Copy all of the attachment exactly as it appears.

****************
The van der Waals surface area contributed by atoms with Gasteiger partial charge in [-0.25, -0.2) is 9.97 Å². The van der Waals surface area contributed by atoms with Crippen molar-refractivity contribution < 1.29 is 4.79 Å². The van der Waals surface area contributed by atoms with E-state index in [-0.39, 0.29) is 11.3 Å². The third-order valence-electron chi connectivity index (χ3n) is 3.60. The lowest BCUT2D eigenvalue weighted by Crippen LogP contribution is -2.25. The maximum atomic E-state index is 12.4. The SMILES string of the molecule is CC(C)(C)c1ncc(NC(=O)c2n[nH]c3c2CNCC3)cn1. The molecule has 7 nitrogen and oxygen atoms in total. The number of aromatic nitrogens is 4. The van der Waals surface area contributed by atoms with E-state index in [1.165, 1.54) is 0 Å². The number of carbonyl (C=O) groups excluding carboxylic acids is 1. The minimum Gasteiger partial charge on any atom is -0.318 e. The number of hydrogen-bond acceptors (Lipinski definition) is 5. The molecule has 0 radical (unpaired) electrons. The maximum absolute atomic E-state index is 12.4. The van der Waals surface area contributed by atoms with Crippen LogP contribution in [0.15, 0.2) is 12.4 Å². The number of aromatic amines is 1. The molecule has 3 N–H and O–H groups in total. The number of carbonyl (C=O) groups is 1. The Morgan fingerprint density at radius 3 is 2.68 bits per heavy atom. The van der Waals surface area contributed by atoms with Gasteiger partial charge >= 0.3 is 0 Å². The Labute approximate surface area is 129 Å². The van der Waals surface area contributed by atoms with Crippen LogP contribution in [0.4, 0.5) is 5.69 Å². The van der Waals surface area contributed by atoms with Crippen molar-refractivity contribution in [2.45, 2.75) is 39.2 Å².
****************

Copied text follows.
The van der Waals surface area contributed by atoms with Gasteiger partial charge in [-0.25, -0.2) is 9.97 Å². The van der Waals surface area contributed by atoms with Crippen molar-refractivity contribution < 1.29 is 4.79 Å². The van der Waals surface area contributed by atoms with E-state index in [-0.39, 0.29) is 11.3 Å². The third-order valence-electron chi connectivity index (χ3n) is 3.60. The lowest BCUT2D eigenvalue weighted by Crippen LogP contribution is -2.25. The maximum atomic E-state index is 12.4. The SMILES string of the molecule is CC(C)(C)c1ncc(NC(=O)c2n[nH]c3c2CNCC3)cn1. The molecule has 7 nitrogen and oxygen atoms in total. The number of aromatic nitrogens is 4. The van der Waals surface area contributed by atoms with E-state index in [1.165, 1.54) is 0 Å². The number of carbonyl (C=O) groups excluding carboxylic acids is 1. The minimum Gasteiger partial charge on any atom is -0.318 e. The number of hydrogen-bond acceptors (Lipinski definition) is 5. The molecule has 0 radical (unpaired) electrons. The maximum absolute atomic E-state index is 12.4. The van der Waals surface area contributed by atoms with Crippen LogP contribution in [0.15, 0.2) is 12.4 Å². The number of aromatic amines is 1. The molecule has 3 N–H and O–H groups in total. The number of carbonyl (C=O) groups is 1. The Morgan fingerprint density at radius 3 is 2.68 bits per heavy atom. The van der Waals surface area contributed by atoms with Gasteiger partial charge >= 0.3 is 0 Å². The Labute approximate surface area is 129 Å². The van der Waals surface area contributed by atoms with Crippen LogP contribution in [0.4, 0.5) is 5.69 Å². The van der Waals surface area contributed by atoms with Crippen molar-refractivity contribution in [2.45, 2.75) is 39.2 Å².